Fifth Sunday of Pascha – 2020

My dear friends in our Lord: Christ is risen!

In today’s Gospel we hear of our Lord’s interaction with the Samaritan woman at Jacob’s well, and of the good news of the living water of eternal life.

Last week we heard of the waters of the pool of Bethesda, stirred up by an angel to give bodily healing to the one who would enter the waters. This week, again we turn to the image of water, but in today’s Gospel, the waters are not simply acted upon by someone else, but they are themselves living.

Living water. Our Lord calls the water of His teaching and His grace living water. For like water, the word of our Lord cleanses us from sin, it extinguishes the flames of the passions, and heals and softens arid and barren hearts, just as water heals and softens parched earth. It is living water, because it contains life within itself, and it brings life to those in whom it springs up.

Our Lord spoke in such a way concerning His teaching, but the Samaritan woman, we see, initially thought in material terms, that our Lord was speaking of actual material water that would well up inside a person. It’s actually understandable that her mind would be drawn to such thoughts, seeing as she and the Lord were, after all, at the well of Jacob, and our Lord had indeed just asked her to give Him water of the well to drink.

The Lord meets the Samaritan woman where she was, you see. He does not come imperiously, but with a request: Give Me to drink. Likewise does He do with us. He meets us where we are, even as we go about our daily material duties, we encounter Him. And we might discover Him sitting not upon a throne – though it is right, just, and thoroughly fitting that He be enthroned, and so He is at the right hand of the Father – but in our encounter, we might find Him simply sitting at the well, as in today’s Gospel.

Think on that. As you go about your daily life, even in this somewhat odd time which we are going through right now, know that the encounter with the Divine is also very much a part of the experience. You might not see it beforehand. You might not even avert to it initially. You might not understand. The Samaritan woman certainly did not. But our initial inability to transcend our own worldly pre-occupations does not mean that Christ is not, in fact, right here speaking to us. For He is. And we hear His life-giving words in the Gospel.

Returning to today’s Gospel, we see that the Samaritan woman, upon hearing of the living waters offered by our Lord, requests honestly: Lord, if Thou hast such water, give it to me, and no more shall I thirst, nor shall I come hither to draw. The Lord replies to her: Go, call thy husband, and come hither.
The woman answered, and said: I have no husband. Jesus said to her: Thou hast said well, I have no husband: for thou hast had five husbands: and he whom thou now hast, is not thy husband. This thou hast said truly.”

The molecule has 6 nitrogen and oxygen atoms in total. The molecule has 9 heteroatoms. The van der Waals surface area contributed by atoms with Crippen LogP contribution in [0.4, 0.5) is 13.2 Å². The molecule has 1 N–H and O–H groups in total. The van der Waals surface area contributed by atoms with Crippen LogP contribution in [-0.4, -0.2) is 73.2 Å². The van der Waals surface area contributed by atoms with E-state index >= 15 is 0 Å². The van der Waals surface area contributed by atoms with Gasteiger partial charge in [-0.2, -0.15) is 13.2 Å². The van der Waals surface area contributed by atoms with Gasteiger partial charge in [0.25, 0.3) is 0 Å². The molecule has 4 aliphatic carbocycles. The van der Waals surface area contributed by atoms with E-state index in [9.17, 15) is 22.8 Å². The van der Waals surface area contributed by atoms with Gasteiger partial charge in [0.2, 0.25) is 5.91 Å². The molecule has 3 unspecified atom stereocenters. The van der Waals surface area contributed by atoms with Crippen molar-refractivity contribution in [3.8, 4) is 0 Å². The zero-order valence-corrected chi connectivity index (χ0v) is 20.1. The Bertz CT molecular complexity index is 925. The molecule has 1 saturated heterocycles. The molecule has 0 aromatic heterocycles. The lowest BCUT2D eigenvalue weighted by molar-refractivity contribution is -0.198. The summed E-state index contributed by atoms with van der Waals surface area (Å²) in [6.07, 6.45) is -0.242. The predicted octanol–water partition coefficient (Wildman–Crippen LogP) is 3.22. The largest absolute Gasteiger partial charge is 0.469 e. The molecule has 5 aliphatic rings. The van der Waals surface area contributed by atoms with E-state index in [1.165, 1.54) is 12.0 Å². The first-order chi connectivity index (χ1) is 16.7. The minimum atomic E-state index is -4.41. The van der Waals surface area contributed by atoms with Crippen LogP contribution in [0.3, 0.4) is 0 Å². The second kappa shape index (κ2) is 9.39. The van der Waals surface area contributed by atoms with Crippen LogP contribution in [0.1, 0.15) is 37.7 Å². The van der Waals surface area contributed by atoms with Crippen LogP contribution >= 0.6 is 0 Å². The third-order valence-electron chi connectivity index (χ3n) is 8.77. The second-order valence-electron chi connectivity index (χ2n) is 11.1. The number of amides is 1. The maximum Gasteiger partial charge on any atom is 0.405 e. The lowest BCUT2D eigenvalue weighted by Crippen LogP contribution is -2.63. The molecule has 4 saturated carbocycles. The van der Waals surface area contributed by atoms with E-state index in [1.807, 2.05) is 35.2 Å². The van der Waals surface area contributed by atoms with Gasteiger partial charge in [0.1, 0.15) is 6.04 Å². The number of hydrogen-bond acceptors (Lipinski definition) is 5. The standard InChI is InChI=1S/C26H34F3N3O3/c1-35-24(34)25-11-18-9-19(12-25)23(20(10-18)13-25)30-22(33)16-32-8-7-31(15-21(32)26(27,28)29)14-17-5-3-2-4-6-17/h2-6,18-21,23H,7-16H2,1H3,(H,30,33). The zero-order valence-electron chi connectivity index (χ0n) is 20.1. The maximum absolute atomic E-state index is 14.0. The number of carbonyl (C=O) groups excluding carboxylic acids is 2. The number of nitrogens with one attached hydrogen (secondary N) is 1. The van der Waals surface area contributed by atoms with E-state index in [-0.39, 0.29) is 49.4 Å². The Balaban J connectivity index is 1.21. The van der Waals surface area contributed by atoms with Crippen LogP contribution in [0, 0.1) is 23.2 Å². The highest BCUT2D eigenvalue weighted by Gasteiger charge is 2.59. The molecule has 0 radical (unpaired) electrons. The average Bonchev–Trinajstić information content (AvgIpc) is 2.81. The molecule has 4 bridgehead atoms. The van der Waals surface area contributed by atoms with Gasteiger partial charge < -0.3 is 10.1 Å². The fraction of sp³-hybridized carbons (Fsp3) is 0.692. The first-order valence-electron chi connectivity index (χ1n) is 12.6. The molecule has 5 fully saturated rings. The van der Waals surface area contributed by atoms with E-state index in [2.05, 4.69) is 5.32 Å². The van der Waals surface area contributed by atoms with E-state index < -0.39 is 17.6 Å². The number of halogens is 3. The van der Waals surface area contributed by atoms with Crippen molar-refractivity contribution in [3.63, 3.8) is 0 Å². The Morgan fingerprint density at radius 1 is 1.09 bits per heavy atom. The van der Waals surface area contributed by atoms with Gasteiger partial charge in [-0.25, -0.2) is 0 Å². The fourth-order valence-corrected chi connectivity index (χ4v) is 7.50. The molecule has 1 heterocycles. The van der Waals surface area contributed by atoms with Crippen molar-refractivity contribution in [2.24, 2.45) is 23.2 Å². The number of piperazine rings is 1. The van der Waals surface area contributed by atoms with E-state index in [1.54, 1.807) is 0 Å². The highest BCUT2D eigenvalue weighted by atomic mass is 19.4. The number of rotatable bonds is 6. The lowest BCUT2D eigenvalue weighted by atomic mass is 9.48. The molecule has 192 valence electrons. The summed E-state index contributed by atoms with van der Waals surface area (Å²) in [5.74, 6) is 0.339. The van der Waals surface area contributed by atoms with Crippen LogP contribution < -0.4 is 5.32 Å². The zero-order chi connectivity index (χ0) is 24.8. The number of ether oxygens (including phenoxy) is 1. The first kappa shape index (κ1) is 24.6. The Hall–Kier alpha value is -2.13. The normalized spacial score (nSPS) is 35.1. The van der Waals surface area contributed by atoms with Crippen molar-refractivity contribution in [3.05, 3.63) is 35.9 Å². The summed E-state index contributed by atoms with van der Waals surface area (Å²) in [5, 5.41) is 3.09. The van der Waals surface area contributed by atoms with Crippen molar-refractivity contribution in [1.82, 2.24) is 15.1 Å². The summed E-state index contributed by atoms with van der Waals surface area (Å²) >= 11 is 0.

Our Lord, Who knows all things, here reveals to the Samaritan woman His divine knowledge of her, and of her situation. She was, in fact, no stranger to Him, for He created her. And here, with His characteristic mildness, He reproaches her for her putative marital situation, true, but He also places the action in her hands, and acknowledges that she has spoken well in bringing forth the truth.

When we encounter the Lord and His word today, in what way is He challenging us? There is not a single one of us who does not have something within our life that needs to be brought forward to the light of grace. For those of you who are already very spiritually advanced, some area of improvement, at least. For the rest of us, those of us who are still very much struggling and surrounded by our own failures, some area of conversion for us, some selfishness that we cling to, even though in our heart we know it must be let go. Look to the Samaritan woman. She gives us example. On hearing what our Lord said, the woman did not deny it, nor was she even offended. She did not run away, but confessed her wonderment and testified further, saying, Lord, I perceive that Thou art a prophet.

And thereupon the Samaritan woman asked the Lord about matters of faith and piety. For she was a woman wise of soul, ready to do good and to practice virtue.

And then did our Lord open to her the truth of His teaching, the mysteries of truth regarding divinity, faith, and the worship of God. And it is precisely in this truth that we discover the living water of the teaching and grace of our Lord. The living water with which our Lord opened today’s discourse.

And this shows us the path to understanding, the path to truth, my friends. Firstly, we may encounter the Lord and His word in any place at any time, right now, or even as we go about our daily duties, any day. Upon meeting Him, His first request of us is that we exercise charity. That’s the first thing He said to the Samaritan woman, isn’t it? “Give Me to drink.” A work of charity, a corporal work of mercy. This is first – that we work charity. Without this, nothing can follow.

Charity being worked, we must then be open, even to the Lord’s reproach, that we do not flee from His presence, but that rather we bring ourselves in our entirety, even our failures, before Him in truth, just as the Samaritan woman did concerning her relationships.

Finally, and only then, with charity being worked and one’s life open before the light of the grace of the Lord, only then may we truly come to behold the glory which transcends all earthly truth, all earthly goodness, and all earthly beauty.

Today, the Lord announces to you the same good news: The water that I will give you, shall become in you a fountain of water, springing up into life everlasting. Ask Him for it.

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